Archives for the tag “ Finns ”

Stéphane Thibault >_

28 février 1835. Publication du premier Kalevala ou Les vieilles chansons caréliennes du peuple finnois d’antan.

Les territoires de la Finlande actuelle sont devenus, vingt-cinq ans plus tôt, Grand-Duché de Russie après trois siècles passés aux marches du Royaume de Suède. Mais ce 28 février 1835, sans crier gare, l’auteur de la publication du Kalevala vient de hisser le peuple finnois au-delà de ses territoires et de sa mémoire même, à hauteur de l’humanité tout entière : la somme poétique qu’il a moissonnée auprès de ses obscurs frères de langue et de chants est sans précédent, et déjà cette première version du Kalevala, sans équivalent dans l’héritage de l’humanité, est par sa densité une contribution unique à la mémoire collective des hommes de tous temps.

Lönnrot, Elias (1991 [1849]). Le Kalevala, Épopée des Finnois, trad. du finnois, présenté et annoté par Gabriel Rebourcet, Paris, Gallimard — NRF, coll. « L’aube des peuples », t. I, p. 7.

Stéphane Thibault >_

Again and again the Kalevala has been described as the national heroic epic of the Finnish people, a description which, at least outside Finland, has tended to do the work a certain disservice by raising expectations that the reader is not likely to find fulfilled, regardless of what else he may find that is richly rewarding at a poetical, folkloristic, or ethnographic level. Any talk about a national heroic epic is bound to evoke thoughts of the Greek Iliad and Odyssey, the Old French Chanson de Roland, or the Middle High German Nibelungenlied, all of which possess a more or less unified and continuously moving plot with actors who are wealthy aristocratic warriors performing deeds of valor and displaying great personal resourcefulness and initiative, often, too, on a rather large stage. The Kalevala is really nothing like these. It is essentially a conflation and concatenation of a considerable number and variety of traditional songs, narrative, lyrics, and magic, sung by unlettered singers, male and female, living to a great extent in northern Karelia in the general vicinity of Archangel. These songs were collected in the field and ultimately edited into a book by Elias Lönnrot, M.D. (1802-1884), in two stages. The first version appeared in 1835 and is now known as the Old Kalevala ; it contained about half the material in the 1849 edition […]. For the many poems added to this 1849 Kalevala, now the canonical version, Dr. Lönnrot was indebted to a younger song-collector, David E. D. Europaeus (1820-1884).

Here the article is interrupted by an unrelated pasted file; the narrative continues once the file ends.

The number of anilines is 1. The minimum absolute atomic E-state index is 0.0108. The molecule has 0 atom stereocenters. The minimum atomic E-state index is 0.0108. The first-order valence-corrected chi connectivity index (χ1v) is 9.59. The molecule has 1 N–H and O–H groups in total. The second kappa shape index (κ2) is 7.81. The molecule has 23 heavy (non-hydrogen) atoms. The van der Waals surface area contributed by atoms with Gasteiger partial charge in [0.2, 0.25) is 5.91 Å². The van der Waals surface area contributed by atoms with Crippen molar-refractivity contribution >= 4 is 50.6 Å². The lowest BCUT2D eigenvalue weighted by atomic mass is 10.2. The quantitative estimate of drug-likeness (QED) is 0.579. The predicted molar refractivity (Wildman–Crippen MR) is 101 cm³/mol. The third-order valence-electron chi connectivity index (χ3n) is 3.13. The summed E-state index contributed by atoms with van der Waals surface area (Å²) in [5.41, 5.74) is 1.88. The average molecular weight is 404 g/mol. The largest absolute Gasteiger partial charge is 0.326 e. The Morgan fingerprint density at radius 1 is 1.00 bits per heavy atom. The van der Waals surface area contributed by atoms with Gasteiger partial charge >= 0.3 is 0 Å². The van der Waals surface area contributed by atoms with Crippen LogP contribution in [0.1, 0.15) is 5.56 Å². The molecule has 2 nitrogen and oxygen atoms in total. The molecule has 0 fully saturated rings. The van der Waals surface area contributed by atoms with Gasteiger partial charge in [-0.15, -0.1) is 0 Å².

Lönnrot, Elias (1963 [1849]). The Kalevala or Poems of the Kalevala District, trad., intro. et annexes par Francis Peabody Magoun Jr., Cambridge — Londres, Harvard University Press, p. xiii.

Stéphane Thibault >_

It was widely known or supposed in the 19th century that Finno-Ugrians were Mongolians. Christoph Meiners (1747-1810) had classified humanity as beautiful or ugly peoples (“ schöne ”, “ hässliche ”). White people were beautiful, dark people were ugly. Of old, non-Europeans had been regarded as unattractive. Their character had also been considered with the ugliness of the body. According to Meiners they — the Mongol race for instance — were greedy, shameless, irritable and suffering from lack of compassion, while Caucasians were courageous and moderate. Both Blumenbach and Meiners thought that the climate had determined the quality of body and character but the ideal racial types of their age were in any case ready formulated. Mongols were in general considered in the first place as practical and less adapted for intellectual activities.

In the middle of the 19th century some men of letters and many anthropologists began to represent the viewpoint that the so-called Aryan race was the most highly advanced race of mankind. This race was thought to include the Caucasian race, or most Europeans. The concept of Aryan expanded when the criterion became the Indo-European linguistic family, which began to be called “ Aryan ” in memory of the tribes who about 4000 years ago conquered the northern part of present-day India. In this classification the position of Semites was obscure. Sometimes they were counted among Caucasians and could be regarded as Aryans.

In some early groupings of mankind Finns had been of Caucasian origin, but in general Indo-Europeans and Finno-Ugrians were divided in different racial classes. They belonged to different language families, and Finno-Ugrian languages were still more often associated with Turkish and Mongolian or with the assumed Ural-Altaic language family.

The concept of Aryan included both a language group and a race. Speakers of Aryan (Indo-European) languages were considered to form a race. Before long the Aryan theory came to mean race discrimination. […]

Kemiläinen, Aira (1998). Finns in the Shadow of the “ Aryans ”. Race Theories and Racism, Helsinki, Suomen Historiallinen Seura (SHS), coll. « Studia Historica », n° 59, p. 82-83.